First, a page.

‘Love was her gift.’ Mama Louise, Macon soul-food legend, dies at 93

This story was originally published by The Telegraph.

The co-founder of Macon’s famed H&H restaurant, Louise E. Ruff Hudson, better known as “Mama Louise” to generations of soul-food devotees and connoisseurs of Southern rock, died Tuesday. She was 93.

Her daughter, Lucy O’Neal, said she died of natural causes.

Hudson, along with her late cousin and godmother, Inez Hill, opened their still-renowned eatery on Forsyth Street in 1959. They fashioned its now-iconic name simply enough, using the initials of their last names.

Credit: Woody Marshall/The Telegraph FILE PHOTO

Credit: Woody Marshall/The Telegraph FILE PHOTO

In the late 1960s, members of the fledgling Allman Brothers Band came to know Hill and Hudson’s cooking around the time the group began recording in Macon. Band members soon dubbed her “Mama Louise.”

“They didn’t have money back then,” Hudson recalled in an interview with The Telegraph in 1980. “They just paid me when they could. I was like their mama.”

She and the Allmans grew close and remained so. She once traveled with them to California.

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Before Duane Allman’s death, he had planned to take Hudson to Paris.

In the summer of 1990, the band, then on tour, sent a limo down to ferry Hudson to its concert in Atlanta. She later recalled the trip there and her visit with the band: “The first thing Gregg (Allman) hollered was, ‘Collard greens!’”

He was also fond of her sweet cornbread and black-eyed peas.

Gregg Allman, before a Macon show in 1995, told The Telegraph that Hudson’s fried chicken was probably the best in the world. He recalled the band’s early days and the heaping portions she doled out for $1.25 a plate.

“I dare ya to finish it,” the singer said of the meals. “And if we didn’t have the money, she let us go. She’d say, ‘It’s all right, honey, you go ahead. Pay me when you get it.’ We’ve always taken good care of her. ... I love her so.”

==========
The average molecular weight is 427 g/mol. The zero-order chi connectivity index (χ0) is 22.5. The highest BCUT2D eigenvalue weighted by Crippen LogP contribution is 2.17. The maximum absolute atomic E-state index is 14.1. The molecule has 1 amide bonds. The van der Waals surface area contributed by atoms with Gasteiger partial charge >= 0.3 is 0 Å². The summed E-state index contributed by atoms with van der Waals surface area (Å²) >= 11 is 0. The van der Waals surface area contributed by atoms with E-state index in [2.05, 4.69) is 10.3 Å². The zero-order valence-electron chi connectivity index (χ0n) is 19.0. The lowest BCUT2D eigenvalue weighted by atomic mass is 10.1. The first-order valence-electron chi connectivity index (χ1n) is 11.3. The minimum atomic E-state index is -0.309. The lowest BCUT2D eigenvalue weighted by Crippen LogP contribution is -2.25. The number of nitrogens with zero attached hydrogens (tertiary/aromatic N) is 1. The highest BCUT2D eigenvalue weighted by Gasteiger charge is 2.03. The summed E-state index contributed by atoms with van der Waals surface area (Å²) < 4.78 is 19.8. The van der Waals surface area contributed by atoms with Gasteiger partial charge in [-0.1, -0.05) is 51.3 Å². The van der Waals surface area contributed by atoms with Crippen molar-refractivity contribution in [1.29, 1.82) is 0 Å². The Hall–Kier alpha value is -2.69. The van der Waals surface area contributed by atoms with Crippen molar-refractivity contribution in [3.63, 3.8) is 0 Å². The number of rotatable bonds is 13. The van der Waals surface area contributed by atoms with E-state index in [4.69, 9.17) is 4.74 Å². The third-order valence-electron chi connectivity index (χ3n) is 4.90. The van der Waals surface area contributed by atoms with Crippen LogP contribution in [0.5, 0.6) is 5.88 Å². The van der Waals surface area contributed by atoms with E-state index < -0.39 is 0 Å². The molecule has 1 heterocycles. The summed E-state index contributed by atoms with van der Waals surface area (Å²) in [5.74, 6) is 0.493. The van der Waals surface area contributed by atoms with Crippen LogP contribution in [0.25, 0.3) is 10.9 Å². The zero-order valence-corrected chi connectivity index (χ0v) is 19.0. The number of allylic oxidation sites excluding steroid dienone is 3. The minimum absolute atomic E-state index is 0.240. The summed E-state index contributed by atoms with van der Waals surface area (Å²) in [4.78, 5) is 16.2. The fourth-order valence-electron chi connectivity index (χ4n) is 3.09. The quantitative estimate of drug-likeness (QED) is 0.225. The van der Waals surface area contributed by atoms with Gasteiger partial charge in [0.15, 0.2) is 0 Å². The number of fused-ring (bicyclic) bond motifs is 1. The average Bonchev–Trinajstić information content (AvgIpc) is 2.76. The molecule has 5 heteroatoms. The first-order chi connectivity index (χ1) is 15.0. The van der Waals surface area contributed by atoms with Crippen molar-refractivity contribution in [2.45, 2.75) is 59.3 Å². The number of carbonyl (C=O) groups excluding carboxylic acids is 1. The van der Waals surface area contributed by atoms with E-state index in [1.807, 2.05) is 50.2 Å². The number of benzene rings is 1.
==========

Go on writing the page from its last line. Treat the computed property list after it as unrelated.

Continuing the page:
Credit: Woody Marshall/The Telegraph FILE PHOTO

Credit: Woody Marshall/The Telegraph FILE PHOTO

Hudson also cooked for other musical acts over the years, including Molly Hatchet and the Outlaws. But it was the Allmans she liked most. They were, she said, the first band she listened to.

“They’re good chillun’,” she said in an interview days after that Allmans’ concert in Atlanta 32 years ago. “They’re very sweet young men.”

Long after the band’s heyday, Hudson’s restaurant remained a beacon of the group’s glory. It was a reminder of the Allmans’ roots, a gathering place for fans and tourists to reminisce and chow down in the city where the musicians got their start, in the spot where they ate.

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Hudson was born in Youngstown, Ohio, in 1929. She grew up in Warrenton, Georgia, west of Augusta, where her parents were raised.

She moved to Macon in her 20s and before long she and Hill, who had been like a mother to her, opened their red-brick restaurant just up the hill from city hall. The eatery, as it happened, sat 500 feet from the offices of Capricorn Records, the label that brought the Allmans to town.

Hudson and Hill’s culinary genius and flair for comfort-food staples — from fried chicken and biscuits to pies and barbecued ribs — fed generations and kept a bona fide down-home cooking establishment in downtown.

Speaking of her restaurant’s longevity — and perhaps that of her own as well — Hudson told an interviewer 40 years ago that patrons often urged her to “stay the same,” to continue serving delicacies that became harder to find as similarly styled eateries faded from the regional landscape.

“I’m still here,” Hudson said, “and business is pretty good.”

Credit: Beau Cabell/The Telegraph FILE PHOTO

Credit: Beau Cabell/The Telegraph FILE PHOTO

On Tuesday, keyboardist Chuck Leavell, himself an Allman Brothers alum, spoke fondly of the H&H’s handwritten menus, which changed daily, and of punching buttons on the diner’s jukebox.

He said the band’s affection for Hudson was deep and sincere.

“She is a Macon music icon. She fed all of us when we were starving musicians. ... God, she had such a big heart,” Leavell said. “She was always just an angel.”

She retired in 2013 and sold the H&H, which still bears the same name, the next year.

“Love was her greatest gift,” O’Neal, her daughter, said Tuesday. “When you’d go down to the restaurant to eat, you were comfortable. It’d be like you’re at home.”

O’Neal said when people — even those she loved — would ask Hudson for recipes or cooking secrets, Hudson would tell them, “Darling, I put a pinch of this and a little of that.”

Said O’Neal: “She never would tell you exactly.”

Hudson is survived by two daughters and a son. A second son died last year.


Credit: The Telegraph

Credit: The Telegraph

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